There are two major Canadian credit bureaus, Equifax and Trans Union.

About once a month, all the major banks of Canada (banks, credit card companies, finance companies) send a report on its borrowers to credit bureaus. In addition, the Federal Superintendent of Bankruptcy sends a list of everyone who submitted a proposal for settlement for credit and bankruptcy to the credit bureaus as well as a list of all those who have been discharged.

The credit bureaus collect this information, a summary of it, and sell it to its members, the financial institutions.

Credit bureaus maintain a database of accurate history of the loans, however, the data at some point can not be perfect because this information is uploaded by humans and they make mistakes. If your credit report contains an error, you may be get refused a loan that you are processing.

For this reason, it is important that you seek correction of any errors on your personal credit report, and you have the right to obtain a free copy once a year. It is also important to do everything possible to ensure that your credit report shows a history of reliable credit payments, and with few incidents of adverse payment as possible.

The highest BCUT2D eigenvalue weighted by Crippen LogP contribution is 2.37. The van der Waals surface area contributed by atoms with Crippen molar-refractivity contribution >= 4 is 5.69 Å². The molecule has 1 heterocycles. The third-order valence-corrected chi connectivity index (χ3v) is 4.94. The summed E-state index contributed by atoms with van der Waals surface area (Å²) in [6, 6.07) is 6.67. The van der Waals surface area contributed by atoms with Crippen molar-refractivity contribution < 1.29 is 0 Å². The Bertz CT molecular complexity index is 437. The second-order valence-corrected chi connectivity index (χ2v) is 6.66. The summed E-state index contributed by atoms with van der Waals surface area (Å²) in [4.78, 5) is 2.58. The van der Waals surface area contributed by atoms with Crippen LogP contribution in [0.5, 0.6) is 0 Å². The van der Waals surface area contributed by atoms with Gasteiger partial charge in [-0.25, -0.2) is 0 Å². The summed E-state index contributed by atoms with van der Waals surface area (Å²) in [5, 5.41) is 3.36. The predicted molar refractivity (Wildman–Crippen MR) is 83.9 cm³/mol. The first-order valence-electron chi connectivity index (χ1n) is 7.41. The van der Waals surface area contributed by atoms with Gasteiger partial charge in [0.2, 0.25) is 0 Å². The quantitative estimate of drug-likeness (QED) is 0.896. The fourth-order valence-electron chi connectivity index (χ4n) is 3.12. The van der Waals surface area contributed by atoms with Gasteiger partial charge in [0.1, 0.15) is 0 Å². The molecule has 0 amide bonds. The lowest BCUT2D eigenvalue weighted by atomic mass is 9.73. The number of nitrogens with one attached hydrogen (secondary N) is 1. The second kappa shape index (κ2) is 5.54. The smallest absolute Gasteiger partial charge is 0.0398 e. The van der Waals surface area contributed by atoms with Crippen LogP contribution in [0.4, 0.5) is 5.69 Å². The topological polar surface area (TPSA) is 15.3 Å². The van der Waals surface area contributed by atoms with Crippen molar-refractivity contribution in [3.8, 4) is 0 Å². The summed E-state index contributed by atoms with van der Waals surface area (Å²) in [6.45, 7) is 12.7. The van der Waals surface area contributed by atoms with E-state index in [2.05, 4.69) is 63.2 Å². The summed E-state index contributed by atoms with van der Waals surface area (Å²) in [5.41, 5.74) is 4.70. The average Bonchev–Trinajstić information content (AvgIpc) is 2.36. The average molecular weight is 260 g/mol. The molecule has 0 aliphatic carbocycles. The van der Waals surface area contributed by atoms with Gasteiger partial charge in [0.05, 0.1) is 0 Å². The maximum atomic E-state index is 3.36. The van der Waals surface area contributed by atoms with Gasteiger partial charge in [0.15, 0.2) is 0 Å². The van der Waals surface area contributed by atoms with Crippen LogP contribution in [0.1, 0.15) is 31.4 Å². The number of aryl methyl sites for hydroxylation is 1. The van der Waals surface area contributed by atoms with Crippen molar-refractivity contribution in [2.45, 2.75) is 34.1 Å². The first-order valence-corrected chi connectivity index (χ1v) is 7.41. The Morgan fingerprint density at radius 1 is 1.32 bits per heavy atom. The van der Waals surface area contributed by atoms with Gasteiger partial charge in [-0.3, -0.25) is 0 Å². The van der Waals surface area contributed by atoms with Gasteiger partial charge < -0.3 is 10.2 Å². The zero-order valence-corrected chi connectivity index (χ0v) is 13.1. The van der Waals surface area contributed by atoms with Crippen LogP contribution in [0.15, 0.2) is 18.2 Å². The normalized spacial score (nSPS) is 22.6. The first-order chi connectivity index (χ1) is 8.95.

How long will a bankruptcy or a consumer proposal remains on my credit report?

  • A consumer proposal for three years after your last payment.
  • A declaration of bankruptcy for six years from the date you are discharged.
  • A second bankruptcy for 14 years from the date you are discharged.
CDMP is a counselling company that offers a range of services for people with financial difficulties. One of the most common services is to help you find the best strategy to pay your debts through a program called debt management. CDMP can also provide an individual or group counselling on topics such as:

  • How to do the budget and to stick to it.
  • Using credit wisely.
  • How to improve your credit report and credit score.

You may have to pay fees to a credit counselling agency for their services. The cost varies from one entity to another. Before using these services, you should ask some questions to make sure you know the costs to pay and the services you will receive.